If the age regulations were to be changed in Scotland to harmonise with international requirements then it might behove Murrayfield to make arrangements for the relatively few players whose 18th birthdays occur between 1st September and 1st January. A meaningful under-19 competition could be set up on a regional basis or alternatively those players in the above category could simply play senior rugby for clubs, a collateral advantage being the establishment of a link between club and school at an earlier stage.

 

Whether or not a dedicated Super6 team is established to prepare likely Scotland under-20 players, there remains the more traditional route of playing for your local club. However, the evidence of this choice seems to result in players being bypassed for age-grade selection, when the common sense view is that playing regularly for a Premiership club may be so much better than being a fringe player in a Super6 squad.

Young players who stand out in the Premiership or even National League One should come into consideration for selection; for these are players likely to be late developers, often overlooked for the elite pathway ladder at earlier stages in their careers.

Looking at Scotland’s opponents in international under-20 rugby, it is  apparent that all their players are attached to pro clubs. Which means at best they will have professional playing experience and and at least will have trained regularly in a professional environment. Surely we should replicate this approach here in Scotland?

Whatever means are deployed to prepare youngsters for under-20 international competition, the key to it all is playing regularly at a high enough level to enable them to step up to the standards being achieved by the likes of Italy and Georgia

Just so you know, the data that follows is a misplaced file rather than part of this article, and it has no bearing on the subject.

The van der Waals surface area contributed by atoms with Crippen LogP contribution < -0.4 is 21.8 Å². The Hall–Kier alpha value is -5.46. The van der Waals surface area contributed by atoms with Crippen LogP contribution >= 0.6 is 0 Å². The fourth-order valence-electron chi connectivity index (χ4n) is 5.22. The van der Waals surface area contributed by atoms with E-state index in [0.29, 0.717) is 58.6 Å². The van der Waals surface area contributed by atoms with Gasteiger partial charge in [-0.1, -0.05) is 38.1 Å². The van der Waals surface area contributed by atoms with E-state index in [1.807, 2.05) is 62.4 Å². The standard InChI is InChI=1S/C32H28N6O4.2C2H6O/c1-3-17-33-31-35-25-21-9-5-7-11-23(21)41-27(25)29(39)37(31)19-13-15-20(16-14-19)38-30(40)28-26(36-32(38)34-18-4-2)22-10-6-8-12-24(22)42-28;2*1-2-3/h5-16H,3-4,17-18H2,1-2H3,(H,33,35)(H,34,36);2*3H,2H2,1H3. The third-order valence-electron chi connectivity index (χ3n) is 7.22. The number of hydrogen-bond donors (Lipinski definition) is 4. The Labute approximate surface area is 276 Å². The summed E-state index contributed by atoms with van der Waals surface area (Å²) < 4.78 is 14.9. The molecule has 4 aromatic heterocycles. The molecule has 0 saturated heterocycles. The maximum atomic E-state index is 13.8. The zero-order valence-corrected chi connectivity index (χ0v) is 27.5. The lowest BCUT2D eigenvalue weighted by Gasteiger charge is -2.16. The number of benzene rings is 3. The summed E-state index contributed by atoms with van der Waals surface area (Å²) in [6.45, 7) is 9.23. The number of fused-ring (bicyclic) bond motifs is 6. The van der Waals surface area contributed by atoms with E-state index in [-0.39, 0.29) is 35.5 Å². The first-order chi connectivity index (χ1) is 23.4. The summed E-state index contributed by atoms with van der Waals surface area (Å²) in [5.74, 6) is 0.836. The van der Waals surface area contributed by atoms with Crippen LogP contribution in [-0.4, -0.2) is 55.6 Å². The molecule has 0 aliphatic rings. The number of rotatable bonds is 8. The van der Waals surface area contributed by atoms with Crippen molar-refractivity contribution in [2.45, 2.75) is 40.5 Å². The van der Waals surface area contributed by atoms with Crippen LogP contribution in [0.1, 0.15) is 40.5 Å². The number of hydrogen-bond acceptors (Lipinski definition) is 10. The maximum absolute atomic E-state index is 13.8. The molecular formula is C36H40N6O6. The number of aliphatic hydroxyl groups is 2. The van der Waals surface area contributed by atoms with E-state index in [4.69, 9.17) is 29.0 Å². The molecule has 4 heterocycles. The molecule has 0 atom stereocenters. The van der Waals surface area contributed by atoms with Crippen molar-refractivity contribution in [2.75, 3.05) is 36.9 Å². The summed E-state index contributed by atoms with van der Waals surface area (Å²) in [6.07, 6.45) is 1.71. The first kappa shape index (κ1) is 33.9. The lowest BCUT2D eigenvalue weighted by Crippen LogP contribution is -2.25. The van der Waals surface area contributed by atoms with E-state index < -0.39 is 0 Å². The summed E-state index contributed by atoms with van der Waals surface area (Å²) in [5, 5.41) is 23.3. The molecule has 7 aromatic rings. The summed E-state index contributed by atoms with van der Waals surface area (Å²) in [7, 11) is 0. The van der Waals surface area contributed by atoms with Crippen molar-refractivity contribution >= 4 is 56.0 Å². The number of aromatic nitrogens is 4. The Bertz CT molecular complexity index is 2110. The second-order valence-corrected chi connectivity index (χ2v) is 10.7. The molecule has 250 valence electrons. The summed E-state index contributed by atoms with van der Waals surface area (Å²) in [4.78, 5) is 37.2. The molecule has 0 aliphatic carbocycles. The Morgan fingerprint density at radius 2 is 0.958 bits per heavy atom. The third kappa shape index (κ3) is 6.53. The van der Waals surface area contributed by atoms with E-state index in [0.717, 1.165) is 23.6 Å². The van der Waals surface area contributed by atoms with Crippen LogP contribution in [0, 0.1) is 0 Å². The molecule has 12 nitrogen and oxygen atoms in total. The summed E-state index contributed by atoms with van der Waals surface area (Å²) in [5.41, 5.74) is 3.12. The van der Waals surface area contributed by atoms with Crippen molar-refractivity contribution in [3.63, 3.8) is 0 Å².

Of course, all the above presupposes that there is a robust schools and youth programme in place to produce sufficient numbers year on year. The evidence on the ground, however,  suggests that the age-grade game is not in rude health and crucially that numbers are diminishing.

Just how this trend can be arrested and numbers begin to increase in Scotland must remain, however,  a topic of discussion for another day.


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About Alan Lorimer 239 Articles
Scotland rugby correspondent for The Times for six years and subsequently contributed to Sunday Times, Daily and Sunday Telegraph, Scotsman, Herald, Scotland on Sunday, Sunday Herald and Reuters. Worked in Radio for BBC. Alan is Scottish rugby journalism's leading voice when it comes to youth and schools rugby.

28 Comments

  1. Dom

    Good observations .

    We need to find a way of getting top state schools
    playing top private schools to increase the pool of good
    young players getting maximum competitive exposure.

    We need to allow young players to play for their schools and clubs at weekends to increase their competitive exposure especially in their late teens .

    Ironically we also lose good private school players as the schools don’t have a local club allegiance and so they give up after school !

    What to do ?

  2. One of my big bugbears with youth rugby is our inability to capture more kids playing our sport.

    This piece from yesterday’s Guardian on the 2012 olympics is fascinating

    https://www.theguardian.com/sport/2022/jul/22/london-2012-10-years-on-wrestling-with-a-sporting-legacy-built-on-false-assumptions

    37% of make rugby internationals are from private schools. As they only account for about 7% of all pupils that’s a real concern.

    “There is something more harmful here than simply puff and spin, the danger that sport in the legacy era becomes just another aspirational industry that favours the pre-privileged.

    At Tokyo 2020 35% of British medal winners were privately educated at some stage in their secondary schooling. Take out boxing and BMX, which were entirely state school, and almost half of Team GB’s medal winners came from the 7% of the population who attend private schools.